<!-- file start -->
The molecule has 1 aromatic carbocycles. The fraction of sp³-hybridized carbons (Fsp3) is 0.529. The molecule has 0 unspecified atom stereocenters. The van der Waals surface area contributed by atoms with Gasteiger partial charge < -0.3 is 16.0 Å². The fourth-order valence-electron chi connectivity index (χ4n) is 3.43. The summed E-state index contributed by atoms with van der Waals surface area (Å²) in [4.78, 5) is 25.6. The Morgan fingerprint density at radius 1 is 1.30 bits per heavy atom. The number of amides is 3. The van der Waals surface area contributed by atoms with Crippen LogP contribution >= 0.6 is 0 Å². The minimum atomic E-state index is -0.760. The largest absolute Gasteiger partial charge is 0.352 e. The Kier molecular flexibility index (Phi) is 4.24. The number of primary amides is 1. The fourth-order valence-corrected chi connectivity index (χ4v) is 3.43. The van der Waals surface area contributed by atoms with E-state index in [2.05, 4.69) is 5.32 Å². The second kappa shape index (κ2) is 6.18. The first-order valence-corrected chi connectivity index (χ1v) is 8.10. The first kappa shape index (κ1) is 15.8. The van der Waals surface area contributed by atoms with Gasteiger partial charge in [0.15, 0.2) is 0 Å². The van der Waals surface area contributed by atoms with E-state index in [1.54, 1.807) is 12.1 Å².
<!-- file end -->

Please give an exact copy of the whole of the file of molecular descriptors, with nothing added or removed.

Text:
The molecule has 1 aromatic carbocycles. The fraction of sp³-hybridized carbons (Fsp3) is 0.529. The molecule has 0 unspecified atom stereocenters. The van der Waals surface area contributed by atoms with Gasteiger partial charge < -0.3 is 16.0 Å². The fourth-order valence-electron chi connectivity index (χ4n) is 3.43. The summed E-state index contributed by atoms with van der Waals surface area (Å²) in [4.78, 5) is 25.6. The Morgan fingerprint density at radius 1 is 1.30 bits per heavy atom. The number of amides is 3. The van der Waals surface area contributed by atoms with Crippen LogP contribution >= 0.6 is 0 Å². The minimum atomic E-state index is -0.760. The largest absolute Gasteiger partial charge is 0.352 e. The Kier molecular flexibility index (Phi) is 4.24. The number of primary amides is 1. The fourth-order valence-corrected chi connectivity index (χ4v) is 3.43. The van der Waals surface area contributed by atoms with E-state index in [2.05, 4.69) is 5.32 Å². The second kappa shape index (κ2) is 6.18. The first-order valence-corrected chi connectivity index (χ1v) is 8.10. The first kappa shape index (κ1) is 15.8. The van der Waals surface area contributed by atoms with Gasteiger partial charge in [0.15, 0.2) is 0 Å². The van der Waals surface area contributed by atoms with E-state index in [1.54, 1.807) is 12.1 Å².